It’s an exciting time for Iowa startups, and for the corporations who embrace them
Tej Dhawan Oct 23, 2019 | 2:40 pm
2 min read time453 wordsAll Latest News, Opinion, Tech & Innovation
Last week, entrepreneurs and investors from across the U.S. converged on Des Moines to celebrate Insurtech Week, a time to network and swap best practices related to insurance technology. This event — and others like it, including the Iowa Agritech Accelerator’s demo day — is the reward of a decades-old strategy to foster innovation in our community via startup accelerators and mentorship.
As we participated in Insurtech Week activities, we saw a familiar group of stakeholders: entrepreneurs, economic developers, state and local government officials, and enthusiastic individuals. But we were also encouraged by a growing set of stakeholders at the table — the Des Moines corporate community.
Increasingly, the business leaders in our community look to startup companies as valuable resources for the generation and development of new ideas. Many of the most revolutionary and disruptive ideas in financial services (and countless other industries) have blossomed in the startup environment.
Several of Central Iowa’s insurance leaders, including our employer, Principal, were excited about the prospect of founding the Global Insurance Accelerator in 2014. We recognized then, as today, that working with startup companies provides valuable exposure to fresh ideas, new ways of thinking and different approaches to work, all of which foster customer-focused innovation. Over the last several years, national and regional insurers have significantly added their support for the startup community and recognized the value of embracing disruptive ideas — whether they originate within the company or not.
In fact, the relationship between startups and corporations is mutually beneficial. The nascent ideas that enter corporate environments (by way of startups) may indeed have the potential to be revolutionary, but they often start as proof of concepts that aren’t “at scale” or “production ready.” Startups who work with corporations on those proofs of concept can use the opportunity not only to complete a sale, but as the beginning of a potentially long-term partnership. Access to customers, capital, talent, mentors and, yes, revenue will all happen over time, but the lessons learned along the way are equally important.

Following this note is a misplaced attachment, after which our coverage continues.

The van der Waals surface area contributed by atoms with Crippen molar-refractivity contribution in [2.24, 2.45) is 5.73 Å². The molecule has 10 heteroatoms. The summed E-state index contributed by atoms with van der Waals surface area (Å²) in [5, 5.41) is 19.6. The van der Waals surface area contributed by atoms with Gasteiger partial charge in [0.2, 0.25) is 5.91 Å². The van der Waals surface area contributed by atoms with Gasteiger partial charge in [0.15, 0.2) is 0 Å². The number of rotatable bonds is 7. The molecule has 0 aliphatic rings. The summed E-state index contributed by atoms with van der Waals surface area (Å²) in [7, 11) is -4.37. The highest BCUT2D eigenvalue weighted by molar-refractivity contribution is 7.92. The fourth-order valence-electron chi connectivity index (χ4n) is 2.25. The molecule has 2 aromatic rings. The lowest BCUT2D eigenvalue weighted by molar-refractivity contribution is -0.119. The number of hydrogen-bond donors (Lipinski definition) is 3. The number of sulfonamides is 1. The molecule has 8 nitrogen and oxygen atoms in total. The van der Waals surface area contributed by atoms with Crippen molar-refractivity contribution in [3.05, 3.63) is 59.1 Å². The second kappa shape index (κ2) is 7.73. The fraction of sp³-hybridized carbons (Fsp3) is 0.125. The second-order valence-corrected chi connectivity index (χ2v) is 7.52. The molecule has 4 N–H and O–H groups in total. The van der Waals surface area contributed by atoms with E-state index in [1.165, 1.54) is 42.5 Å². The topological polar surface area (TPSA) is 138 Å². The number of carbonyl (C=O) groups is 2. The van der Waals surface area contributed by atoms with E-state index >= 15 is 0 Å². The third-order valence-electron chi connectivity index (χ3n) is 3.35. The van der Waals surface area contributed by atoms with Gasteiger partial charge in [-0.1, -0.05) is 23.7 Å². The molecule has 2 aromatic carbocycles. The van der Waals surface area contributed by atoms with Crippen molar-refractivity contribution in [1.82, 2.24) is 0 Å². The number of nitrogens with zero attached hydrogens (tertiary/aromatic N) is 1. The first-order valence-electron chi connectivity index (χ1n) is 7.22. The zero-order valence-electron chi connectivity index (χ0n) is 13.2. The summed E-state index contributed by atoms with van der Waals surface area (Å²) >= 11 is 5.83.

This is an exciting moment for the Des Moines startup community. The newly announced accelerators from Holmes Murphy and Techstars are significantly expanding our community of startup accelerators, and thus are also increasing the number of companies born out of them. Let’s cultivate our economic successes by understanding the diverse pathways to success, the varied roles each of us in the Des Moines community plays to nurturing those pathways, and the value that a successful startup environment brings to Central Iowa.
Written in collaboration with Principal colleagues within U.S. Insurance Solutions: Renee Batts, assistant director-strategy; Amanda Bjornson, assistant director-strategy; Louise Billmeyer, vice president and chief information officer; Beth Herman, director-engineering; and Randall Odzer, chief financial officer.
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